NEW YORK ( TheStreet) - Enough with New York and Los Angeles. What about Milwaukee? Time Warner Cable ( TWC) has sufficiently resolved its differences with CBS ( CBS) but the same can't be said for Milwaukee-based Journal Communications. Time Warner Cable subscribers in Milwaukee, Green Bay, and Palm Springs, Calif., where Journal Communications owns the local NBC affiliate, haven't had access to that station for six weeks. The same goes for a Journal-owned CBS affiliate in Omaha. Already, three Green Bay Packers preseason games, normally carried by Journal Communications' NBC station, have been blacked-out to Time Warner Cable subscribers in Milwaukee and Green Bay, and tonight's Denver Broncos-Baltimore Ravens game, a rematch of last year's divisional playoff, could be the next victim. Journal Communications investors have been hurt in the process. Shares of the company, which also publishes the Milwaukee Journal Sentinel and owns network-affiliated TV stations in Tucson, Las Vegas, Fort Myers, Florida and Lansing, Michigan, have lost 22% since the blackout began on July 25. By comparison, the S&P 500 has dropped 2.1% during that same period. Journal Communications fell 1.4% on Thursday to $7.24. At the center of the fight are many of the same issues that pushed Time Warner Cable and CBS into a four-week blackout: fees the cable-TV provider must pay television-station owners, and digital rights, the freedom the cable-TV provider has to repackage that programming for on-demand services. Time Warner Cable's decision to go to battle against two station-owner groups - CBS and Journal Communications - underscores its unhappiness, or better said, complete frustration with the 1992 Cable Television Protection and Competition Act. That law requires cable-TV and satellite operators to pay broadcasters before carrying their programming. To illustrate this frustration, Time Warner Cable spokesman Jon Herrera pointed to the retro-designed Web site of his industry's American Television Alliance, which exclaims in bold lettering that "This Site Is Just Like Our TV Rules STUCK IN THE '90S." And then, in a nod to Nirvana, adds the banner "Smells Like Outdated: 1992 rules are stinking up the video industry."
"We have said from an industry standpoint that there should be some review of the rules surrounding this process, and the regulatory process involving re-transmission consent," Herrera said in a Sept. 5 phone interview from San Antonio. "We're trying to balance the playing field. This discussion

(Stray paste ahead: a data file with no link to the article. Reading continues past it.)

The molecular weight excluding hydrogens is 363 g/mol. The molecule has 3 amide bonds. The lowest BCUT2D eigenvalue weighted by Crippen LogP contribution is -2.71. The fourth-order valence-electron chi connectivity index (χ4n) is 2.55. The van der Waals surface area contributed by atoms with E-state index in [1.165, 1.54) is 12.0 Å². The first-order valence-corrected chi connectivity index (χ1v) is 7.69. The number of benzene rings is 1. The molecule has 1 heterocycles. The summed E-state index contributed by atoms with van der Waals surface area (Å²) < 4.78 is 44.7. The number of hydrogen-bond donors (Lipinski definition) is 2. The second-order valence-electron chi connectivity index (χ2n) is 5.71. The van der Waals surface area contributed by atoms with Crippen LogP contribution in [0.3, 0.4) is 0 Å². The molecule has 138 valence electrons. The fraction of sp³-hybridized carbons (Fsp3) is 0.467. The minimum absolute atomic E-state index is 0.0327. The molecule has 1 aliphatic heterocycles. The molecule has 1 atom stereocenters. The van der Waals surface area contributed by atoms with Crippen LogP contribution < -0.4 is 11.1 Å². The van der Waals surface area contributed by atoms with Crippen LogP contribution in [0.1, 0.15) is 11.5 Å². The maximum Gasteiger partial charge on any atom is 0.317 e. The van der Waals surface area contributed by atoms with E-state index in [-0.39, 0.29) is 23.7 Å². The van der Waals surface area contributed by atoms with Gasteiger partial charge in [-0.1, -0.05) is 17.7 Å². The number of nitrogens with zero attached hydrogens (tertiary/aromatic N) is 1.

with Journal Communications is about the fees and the new fees that they're asking for are just an outrageous increase." Time Warner Cable, along with other pay-TV operators, has asked the Federal Communications Commission and Congress to re-open the 1992 Act, Herrera said. For starters, cable-providers would like to eliminate the rule that requires them to negotiate with the one broadcast affiliate in each viewing region. Instead, Time Warner Cable would like the option of negotiating with whichever NBC-affiliate might give them the best re-transmission deal. Journal Communications, of course, takes a wholly different view. Jim Prather, who heads the Journal Broadcast Group, said cable-TV operators don't give broadcast television enough credit, and money, for their programming. Prather, citing the National Association of Broadcasters, says the broadcast-stations led by CBS, Comcast's ( CMCSA) NBC, Disney's ( DIS) ABC and 21st Century Fox's ( CBS) flagship station receive only 6.5% of total re-transmission fees yet supply about 40% of all weekly viewing on pay-TV. "Local broadcasters are a substantial piece of establishing the credibility of cable and satellite operators," Prather said in an Aug. 29 phone interview from Las Vegas. "We're getting this heavy volume of viewing, and they're reselling our signal to get to their average unit price of $120 in Milwaukee. We're just asking for a small portion of that." From Time Warner Cable's point of view, re-transmission fees have been rising too fast. CBS has a goal of reaching $1 billion in fees by 2017 and Morgan Stanley analyst Benjamin Swinburne says they'll do that and more. CBS's re-transmission revenue jumped 62% in the second quarter over the same period a year ago. Eager to find some leverage, Time Warner Cable has intimated to Journal Communications that its NBC-affiliate could lose its long-held channel spot (#4) on subscribers' local Milwaukee TV dial, if stumbling blocks can't be removed. The same not-so-veiled threats were made to CBS about its #2 channel position in New York, which it subsequently retained.
If the Journal Communications blackout does extend beyond Sunday, Time Warner Cable subscribers in Wisconsin won't be receiving the New York Giants game versus the Dallas Cowboys on NBC. That might create some backlash given that professional football remains the most-watched of all TV programming. Of course, in Milwaukee and Green Bay, it's all about the Packers, which Herrera was quick to acknowledge. A blackout of the Packers' Oct. 27 game against the Minnesota Vikings could prompt a local insurrection. Herrera says the talks are still ongoing. -- Written by Leon Lazaroff in New York >Contact by Email. Follow @LeonLazaroff >News stories and columns by Leon Lazaroff .